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Interview of the week: Russell Crowe

By KAREN BUTLER

NEW YORK, Jan. 11 (UPI) -- Actor Russell Crowe says he used a method of "deduction and intuition" when figuring out how to play schizophrenic, Nobel Prize-winning mathematician John Forbes Nash, Jr. in his latest drama, "A Beautiful Mind."

Comparing the role of Nash to that of Dr. Jeffrey Wigand, the real-life character he was nominated for an Academy Award for playing in "The Insider," Crowe said: "In retrospect, Wigand was so easy because the situation had only happened a few years before and it had happened in modern times and it had been a media circus, so it was very well-documented on tape and a lot of major TV shows had talked to Wigand and they had footage of him, so I had hour upon hour of stuff to sit down and view ... With Nash it was a different situation."

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"[Playing Nash] was a much scarier journey because there were whole big patches of stuff we just couldn't really get information on," he added.

The Oscar-winning actor ("Gladiator") pointed out that because much of the film is set more than 50 years ago there was a lot less material available about Nash for Crowe to study when he was preparing to play the troubled genius.

"Even though he was noted in academic circles, mainly for his eccentricities, I might add, and [for] his analytical mind, there was no footage of him and not a single piece of film showing him as a young man, showing how he walked. [There was] no audio so I could hear how he talked ... You have to take the facts of his life and look at what you can really use ... I had to take photographs and I had to take really big, broad-stroked facts and say, 'Okay, he was born in West Virginia. No matter what he talks like now at the age of 70-plus, I'm going to make him a West Virginian,'" explained the Golden Globe nominee.

"You've got to take the facts of his life and look at what you can actually use given the facts of the script. So, really, at a certain point in the research the only place we have to move from this point is deduction and intuition," said the 38-year-old New Zealander.

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Crowe didn't want to spend too much time with the real-life Nash, who is now in his 70s, he said, because he felt the 35 years Nash spent medicated or in the hospital being treated for his disease made him a different person than he was as a young man.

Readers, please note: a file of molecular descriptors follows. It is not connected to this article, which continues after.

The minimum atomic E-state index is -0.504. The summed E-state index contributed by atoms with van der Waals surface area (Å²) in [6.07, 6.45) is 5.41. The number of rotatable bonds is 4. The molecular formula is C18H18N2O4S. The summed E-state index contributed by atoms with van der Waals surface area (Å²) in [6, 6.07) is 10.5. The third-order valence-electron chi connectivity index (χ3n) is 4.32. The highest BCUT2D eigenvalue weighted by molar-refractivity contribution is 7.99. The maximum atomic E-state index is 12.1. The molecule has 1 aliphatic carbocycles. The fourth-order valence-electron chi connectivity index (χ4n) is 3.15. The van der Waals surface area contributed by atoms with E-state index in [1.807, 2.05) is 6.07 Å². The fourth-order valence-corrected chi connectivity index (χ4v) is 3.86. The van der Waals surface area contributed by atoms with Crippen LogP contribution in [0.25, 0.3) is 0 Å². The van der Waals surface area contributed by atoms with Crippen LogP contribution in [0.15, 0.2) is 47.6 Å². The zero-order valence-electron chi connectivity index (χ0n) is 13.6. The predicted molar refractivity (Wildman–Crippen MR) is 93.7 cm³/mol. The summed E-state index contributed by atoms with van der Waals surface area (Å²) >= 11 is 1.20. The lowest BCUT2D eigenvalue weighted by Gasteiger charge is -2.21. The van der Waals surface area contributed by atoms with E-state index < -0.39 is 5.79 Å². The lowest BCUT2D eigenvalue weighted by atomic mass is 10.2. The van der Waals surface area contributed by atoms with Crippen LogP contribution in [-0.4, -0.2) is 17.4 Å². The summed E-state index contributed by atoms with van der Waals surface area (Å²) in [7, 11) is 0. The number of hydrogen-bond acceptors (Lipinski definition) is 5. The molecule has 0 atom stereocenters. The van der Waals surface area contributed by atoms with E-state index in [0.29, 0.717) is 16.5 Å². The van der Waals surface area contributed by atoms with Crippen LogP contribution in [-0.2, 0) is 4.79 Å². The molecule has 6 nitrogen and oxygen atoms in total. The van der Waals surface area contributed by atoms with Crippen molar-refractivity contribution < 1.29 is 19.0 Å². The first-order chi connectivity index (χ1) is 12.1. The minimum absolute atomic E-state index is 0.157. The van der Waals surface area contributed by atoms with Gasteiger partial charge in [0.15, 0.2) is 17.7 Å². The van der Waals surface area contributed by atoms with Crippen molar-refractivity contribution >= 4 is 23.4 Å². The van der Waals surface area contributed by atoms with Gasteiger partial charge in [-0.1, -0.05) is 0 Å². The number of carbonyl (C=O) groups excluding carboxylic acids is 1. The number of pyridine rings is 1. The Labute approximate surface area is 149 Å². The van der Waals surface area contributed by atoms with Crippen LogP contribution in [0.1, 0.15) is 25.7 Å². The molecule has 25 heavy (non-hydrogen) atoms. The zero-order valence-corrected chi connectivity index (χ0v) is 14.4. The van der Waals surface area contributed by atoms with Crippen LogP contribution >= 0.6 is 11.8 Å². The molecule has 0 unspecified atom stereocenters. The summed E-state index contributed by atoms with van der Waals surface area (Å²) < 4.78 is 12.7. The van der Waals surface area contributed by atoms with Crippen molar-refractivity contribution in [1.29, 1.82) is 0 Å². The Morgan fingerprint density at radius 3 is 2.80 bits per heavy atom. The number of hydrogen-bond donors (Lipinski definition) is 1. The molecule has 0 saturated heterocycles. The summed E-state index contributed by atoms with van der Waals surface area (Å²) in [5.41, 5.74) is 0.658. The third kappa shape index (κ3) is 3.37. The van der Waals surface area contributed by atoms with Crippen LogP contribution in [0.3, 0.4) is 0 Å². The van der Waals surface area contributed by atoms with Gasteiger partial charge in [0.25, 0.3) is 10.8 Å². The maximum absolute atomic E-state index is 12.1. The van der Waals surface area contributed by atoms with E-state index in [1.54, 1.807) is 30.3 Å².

The actor also revealed that on several occasions he had written out questions for director Ron Howard to give to Nash to answer. However, Crowe said he found the elderly man's replies somewhat unreliable.

"As all of us are, really, false witnesses to our own life," he noted. "A man in his 70s remembers certain things."

Crowe said he asked questions so he could better understand Nash, not because he wanted to put any pressure on the older man.

"But the types of questions I was asking initially were kinds of feeler questions to see how reliable he could be as that witness [to his own life]. 'Did you ever smoke cigarettes?' 'No.' 'Brother, I've got evidence that says you smoked cigarettes for so many years...'

"[Nash] cannot remember whole periods of his life, okay, so I can't use him..." Crowe added.

To get into Nash's mind, Crowe said he studied what photos of Nash he could get his hands on, then read up on the mental disorder with which the mathematician was afflicted and mined Sylvia Nasar's biography, "A Beautiful Mind," for details about the brilliant enigma.

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An actor who has amassed 25 screen credits since 1990, Crowe said he refuses to let success change him or dictate what films he will appear in, adding that he plans to continue taking chances and working in qualities projects like "A Beautiful Mind," "Gladiator," and "The Insider."

"I've always approached my job with a level of serious, but not taken myself seriously, so now I'm expected to play to [a star status] that was manufactured in the first place? F___ that ... Now, the thing is if my salary tumbles and my life situation changes because I simply choose to take the job of acting seriously, so be it. Who cares? Because if I don't have satisfaction in my work life, then I'm not going to be happy within myself," he said.

"A Beautiful Mind," which co-stars Ed Harris, Jennifer Connelly and Judd Hirsch, is in theaters now.

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